Approximately 1.25 million people in the UK have an eating disorder. Throughout the week, we shared information and tips to support parents and carers on the many eating disorders affecting children and young people’s mental health.
What is an eating disorder?
Children’s mental health has never been so critical, this week offered a vital opportunity to reflect on how we can support young people.
Last year, NHS Digital found 12.9% of 11 to 16 year olds and 60.3% of 17 to 19 year olds had possible eating problems but what is an eating disorder?
An eating disorder is a mental health condition where you use the control of food to cope with feelings and other situations. Unhealthy eating behaviours may include eating too much or too little or worrying about your weight or body shape.
Anyone can get an eating disorder, but teenagers between 13 and 17 are mostly affected. Are you supporting a child with an eating disorder or need support yourself? Watch the videos below to see four ways you can support a child or young person with an eating disorder.
As part of the Mind of the Matter series, Professor Ulrike Schmidt from King’s College London, discussed how eating disorders have manifested in groups of people over the pandemic, exposed health inequalities and a disparity in access to treatment – you can find the full video below.
With treatment, most people can recover from an eating disorder. Cassius, an ex-service user, shared his story of recovery adding that “Recovery is more than possible. It happened, and it’s made me who I am today.”
What are the different types of eating disorders?
Anorexia can cause severe physical problems because of the effects of starvation on the body. If you’re worried about a child or young person’s eating habits, weight or shape – the best way forward is to get help and support early.
Binge Eating Disorder (BED)
There are a number of ways that binge eating disorder can impact a young person’s life. Often (though not always) it can cause weight gain, and in terms of physical health, can be associated with high blood pressure, high cholesterol, type 2 diabetes and heart disease.
There are several reasons that someone might develop bulimia, and many factors that can contribute but know that just being there for them can also play a crucial role in helping them to get better. If you’re worried about someone you know, even if only some of the signs are present, you should still seek help immediately, as this gives the best chance of recovery.
What is EDIFY?
EDIFY (Eating Disorders: Delineating Illness and Recovery Trajectories to Inform Personalised Prevention and Early Intervention in Young People) is a four year project, led by researchers at the Institute of Psychiatry, Psychology & Neuroscience (IoPPN) at King’s which aims to revolutionise how eating disorders are perceived, prevented and treated in young people.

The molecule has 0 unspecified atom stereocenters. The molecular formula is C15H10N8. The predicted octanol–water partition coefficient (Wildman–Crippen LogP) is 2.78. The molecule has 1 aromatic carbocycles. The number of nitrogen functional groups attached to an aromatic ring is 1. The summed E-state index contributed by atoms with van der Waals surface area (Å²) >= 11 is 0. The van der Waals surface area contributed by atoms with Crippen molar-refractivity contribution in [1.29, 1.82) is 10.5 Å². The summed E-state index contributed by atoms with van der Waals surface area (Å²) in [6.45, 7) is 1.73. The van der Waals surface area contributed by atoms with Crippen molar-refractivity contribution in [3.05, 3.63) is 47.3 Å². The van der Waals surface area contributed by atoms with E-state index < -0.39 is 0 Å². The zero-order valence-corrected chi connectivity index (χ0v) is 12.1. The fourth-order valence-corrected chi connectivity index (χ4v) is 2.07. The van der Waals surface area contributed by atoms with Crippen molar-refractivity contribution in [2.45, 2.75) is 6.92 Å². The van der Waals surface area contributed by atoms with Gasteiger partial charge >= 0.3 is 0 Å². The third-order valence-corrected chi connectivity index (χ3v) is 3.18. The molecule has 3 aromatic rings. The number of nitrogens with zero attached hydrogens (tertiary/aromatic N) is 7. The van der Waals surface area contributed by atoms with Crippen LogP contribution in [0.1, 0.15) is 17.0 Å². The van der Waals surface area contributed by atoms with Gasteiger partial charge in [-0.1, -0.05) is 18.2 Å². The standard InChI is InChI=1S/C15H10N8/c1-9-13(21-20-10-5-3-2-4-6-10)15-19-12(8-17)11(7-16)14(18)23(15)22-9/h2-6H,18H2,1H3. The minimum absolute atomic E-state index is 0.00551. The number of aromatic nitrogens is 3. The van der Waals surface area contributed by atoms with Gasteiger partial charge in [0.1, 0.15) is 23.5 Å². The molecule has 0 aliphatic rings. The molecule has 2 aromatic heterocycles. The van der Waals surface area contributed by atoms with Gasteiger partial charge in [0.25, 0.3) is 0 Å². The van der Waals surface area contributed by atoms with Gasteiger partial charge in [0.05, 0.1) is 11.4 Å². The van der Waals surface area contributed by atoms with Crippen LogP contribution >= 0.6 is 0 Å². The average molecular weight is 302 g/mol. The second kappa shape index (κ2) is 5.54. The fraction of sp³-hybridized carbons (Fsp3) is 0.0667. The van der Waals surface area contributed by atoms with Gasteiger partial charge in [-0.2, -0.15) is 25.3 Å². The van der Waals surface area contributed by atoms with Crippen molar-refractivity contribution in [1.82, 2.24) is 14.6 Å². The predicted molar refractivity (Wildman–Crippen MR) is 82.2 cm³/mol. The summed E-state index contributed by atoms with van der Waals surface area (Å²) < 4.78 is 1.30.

By combining the arts and science, researchers will build a detailed picture of why young people develop eating disorders, how they progress over time and what we can do to help.
The EDIFY project, involving over 1000 participants, ensures young people with lived experience of eating disorders are at the heart of the project, serving as advisors and co-producers throughout.
Through this work we will expand professional and public perceptions of eating disorders, share under-represented voices and encourage advances in policy and clinical practice.
In their PaperMate series, the EDIFY team speak to eating disorders researchers about recent projects, such as the experiences of men and the impact of COVID.
What is FREED?
FREED is the First episode Rapid Early intervention for Eating Disorders service for 16 to 25-year-olds who have had an eating disorder for three years or less.
Young people getting help for their eating disorder through FREED are given rapid access to specialised treatment which gives special attention to challenges we know young people face during these years of their life, and in the early stages of an eating disorder.
Originally developed at South London and Maudsley NHS Trust and King’s IoPPN, the Health Innovation Network and Academic Health Science Network have since supported Mental Health Trusts across the country to adopt FREED. More than 2,000 young people nationally have benefitted from the service since 2020, with an initial evaluation suggesting FREED can reduce waiting times by 32% for assessment and 41% for treatment
Most recently, in her BBC documentary Zara McDermott: Disordered Eating, Zara met with our experts and service users at FREED to explore disordered eating. Filming took place at Maudsley Hospital in Summer 2022.
The new FREED-Mobile study, which is now recruiting, is exploring whether online resources could help young people in their decision to seek support for eating difficulties to help facilitate early intervention.
“We want to encourage everyone who thinks they may have an eating disorder to seek help, as it is possible to get better. Wherever someone may be on their journey, there is hope and help out there. Thank you to Zara for coming to visit us and spending time with people who have used our services.“